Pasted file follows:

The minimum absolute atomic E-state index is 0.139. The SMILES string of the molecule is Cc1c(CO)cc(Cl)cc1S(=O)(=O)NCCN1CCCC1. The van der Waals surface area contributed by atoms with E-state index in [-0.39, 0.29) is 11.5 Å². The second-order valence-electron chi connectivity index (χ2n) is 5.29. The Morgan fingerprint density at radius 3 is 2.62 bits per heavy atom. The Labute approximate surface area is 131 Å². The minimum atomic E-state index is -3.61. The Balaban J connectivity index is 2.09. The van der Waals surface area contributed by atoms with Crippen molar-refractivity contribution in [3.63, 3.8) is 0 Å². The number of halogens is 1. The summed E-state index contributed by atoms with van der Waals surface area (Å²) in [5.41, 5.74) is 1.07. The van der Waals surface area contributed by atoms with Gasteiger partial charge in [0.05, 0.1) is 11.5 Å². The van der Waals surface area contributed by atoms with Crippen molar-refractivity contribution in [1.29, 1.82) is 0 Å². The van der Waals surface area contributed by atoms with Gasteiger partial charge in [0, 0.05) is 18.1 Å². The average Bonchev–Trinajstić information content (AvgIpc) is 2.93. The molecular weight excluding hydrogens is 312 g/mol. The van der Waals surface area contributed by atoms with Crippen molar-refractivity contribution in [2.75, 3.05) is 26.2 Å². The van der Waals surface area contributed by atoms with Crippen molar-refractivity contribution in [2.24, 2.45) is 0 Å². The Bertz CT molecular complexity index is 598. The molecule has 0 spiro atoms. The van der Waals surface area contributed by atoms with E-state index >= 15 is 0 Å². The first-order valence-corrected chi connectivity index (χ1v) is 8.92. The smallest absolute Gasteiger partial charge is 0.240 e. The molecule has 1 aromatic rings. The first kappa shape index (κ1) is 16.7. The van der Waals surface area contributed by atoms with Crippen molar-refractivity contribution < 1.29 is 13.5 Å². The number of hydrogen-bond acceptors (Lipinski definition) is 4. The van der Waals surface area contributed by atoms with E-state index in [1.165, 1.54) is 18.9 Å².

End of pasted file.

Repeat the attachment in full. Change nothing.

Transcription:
The minimum absolute atomic E-state index is 0.139. The SMILES string of the molecule is Cc1c(CO)cc(Cl)cc1S(=O)(=O)NCCN1CCCC1. The van der Waals surface area contributed by atoms with E-state index in [-0.39, 0.29) is 11.5 Å². The second-order valence-electron chi connectivity index (χ2n) is 5.29. The Morgan fingerprint density at radius 3 is 2.62 bits per heavy atom. The Labute approximate surface area is 131 Å². The minimum atomic E-state index is -3.61. The Balaban J connectivity index is 2.09. The van der Waals surface area contributed by atoms with Crippen molar-refractivity contribution in [3.63, 3.8) is 0 Å². The number of halogens is 1. The summed E-state index contributed by atoms with van der Waals surface area (Å²) in [5.41, 5.74) is 1.07. The van der Waals surface area contributed by atoms with Gasteiger partial charge in [0.05, 0.1) is 11.5 Å². The van der Waals surface area contributed by atoms with Crippen molar-refractivity contribution in [1.29, 1.82) is 0 Å². The van der Waals surface area contributed by atoms with Gasteiger partial charge in [0, 0.05) is 18.1 Å². The average Bonchev–Trinajstić information content (AvgIpc) is 2.93. The molecular weight excluding hydrogens is 312 g/mol. The van der Waals surface area contributed by atoms with Crippen molar-refractivity contribution in [2.75, 3.05) is 26.2 Å². The van der Waals surface area contributed by atoms with Crippen molar-refractivity contribution in [2.24, 2.45) is 0 Å². The Bertz CT molecular complexity index is 598. The molecule has 0 spiro atoms. The van der Waals surface area contributed by atoms with E-state index >= 15 is 0 Å². The first-order valence-corrected chi connectivity index (χ1v) is 8.92. The smallest absolute Gasteiger partial charge is 0.240 e. The molecule has 1 aromatic rings. The first kappa shape index (κ1) is 16.7. The van der Waals surface area contributed by atoms with Crippen molar-refractivity contribution < 1.29 is 13.5 Å². The number of hydrogen-bond acceptors (Lipinski definition) is 4. The van der Waals surface area contributed by atoms with E-state index in [1.165, 1.54) is 18.9 Å².